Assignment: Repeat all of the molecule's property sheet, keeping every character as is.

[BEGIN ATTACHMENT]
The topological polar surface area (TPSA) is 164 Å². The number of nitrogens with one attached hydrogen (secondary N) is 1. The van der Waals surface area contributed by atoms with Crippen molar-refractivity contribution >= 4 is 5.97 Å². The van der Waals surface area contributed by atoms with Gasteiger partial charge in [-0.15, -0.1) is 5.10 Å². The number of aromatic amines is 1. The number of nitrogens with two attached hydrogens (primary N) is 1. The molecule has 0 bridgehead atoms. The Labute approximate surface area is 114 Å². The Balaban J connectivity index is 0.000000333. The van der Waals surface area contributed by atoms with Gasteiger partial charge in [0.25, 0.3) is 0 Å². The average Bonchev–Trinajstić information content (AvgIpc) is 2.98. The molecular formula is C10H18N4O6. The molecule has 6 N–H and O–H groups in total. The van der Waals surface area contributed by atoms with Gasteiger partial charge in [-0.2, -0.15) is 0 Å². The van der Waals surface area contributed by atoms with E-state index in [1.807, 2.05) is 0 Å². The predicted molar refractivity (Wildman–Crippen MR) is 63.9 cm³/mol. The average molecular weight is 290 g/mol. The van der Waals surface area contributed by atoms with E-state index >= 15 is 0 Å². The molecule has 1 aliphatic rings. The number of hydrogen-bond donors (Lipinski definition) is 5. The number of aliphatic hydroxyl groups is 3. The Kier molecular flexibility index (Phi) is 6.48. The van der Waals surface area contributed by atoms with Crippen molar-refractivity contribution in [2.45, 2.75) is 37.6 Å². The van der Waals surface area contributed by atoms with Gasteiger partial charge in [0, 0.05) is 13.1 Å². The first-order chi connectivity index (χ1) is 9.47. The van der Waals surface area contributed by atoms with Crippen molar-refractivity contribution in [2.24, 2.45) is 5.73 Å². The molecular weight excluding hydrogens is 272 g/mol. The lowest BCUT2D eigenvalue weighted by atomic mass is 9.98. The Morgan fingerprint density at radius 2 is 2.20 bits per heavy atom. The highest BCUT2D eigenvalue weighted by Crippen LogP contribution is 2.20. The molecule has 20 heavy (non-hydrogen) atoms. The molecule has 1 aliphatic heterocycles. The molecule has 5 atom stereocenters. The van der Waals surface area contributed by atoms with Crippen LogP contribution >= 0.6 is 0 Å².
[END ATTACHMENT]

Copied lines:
The topological polar surface area (TPSA) is 164 Å². The number of nitrogens with one attached hydrogen (secondary N) is 1. The van der Waals surface area contributed by atoms with Crippen molar-refractivity contribution >= 4 is 5.97 Å². The van der Waals surface area contributed by atoms with Gasteiger partial charge in [-0.15, -0.1) is 5.10 Å². The number of aromatic amines is 1. The number of nitrogens with two attached hydrogens (primary N) is 1. The molecule has 0 bridgehead atoms. The Labute approximate surface area is 114 Å². The Balaban J connectivity index is 0.000000333. The van der Waals surface area contributed by atoms with Gasteiger partial charge in [0.25, 0.3) is 0 Å². The average Bonchev–Trinajstić information content (AvgIpc) is 2.98. The molecular formula is C10H18N4O6. The molecule has 6 N–H and O–H groups in total. The van der Waals surface area contributed by atoms with Gasteiger partial charge in [-0.2, -0.15) is 0 Å². The van der Waals surface area contributed by atoms with E-state index in [1.807, 2.05) is 0 Å². The predicted molar refractivity (Wildman–Crippen MR) is 63.9 cm³/mol. The average molecular weight is 290 g/mol. The van der Waals surface area contributed by atoms with E-state index >= 15 is 0 Å². The molecule has 1 aliphatic rings. The number of hydrogen-bond donors (Lipinski definition) is 5. The number of aliphatic hydroxyl groups is 3. The Kier molecular flexibility index (Phi) is 6.48. The van der Waals surface area contributed by atoms with Crippen molar-refractivity contribution in [2.45, 2.75) is 37.6 Å². The van der Waals surface area contributed by atoms with Gasteiger partial charge in [0, 0.05) is 13.1 Å². The first-order chi connectivity index (χ1) is 9.47. The van der Waals surface area contributed by atoms with Crippen molar-refractivity contribution in [2.24, 2.45) is 5.73 Å². The molecular weight excluding hydrogens is 272 g/mol. The lowest BCUT2D eigenvalue weighted by atomic mass is 9.98. The Morgan fingerprint density at radius 2 is 2.20 bits per heavy atom. The highest BCUT2D eigenvalue weighted by Crippen LogP contribution is 2.20. The molecule has 20 heavy (non-hydrogen) atoms. The molecule has 1 aliphatic heterocycles. The molecule has 5 atom stereocenters. The van der Waals surface area contributed by atoms with Crippen LogP contribution >= 0.6 is 0 Å².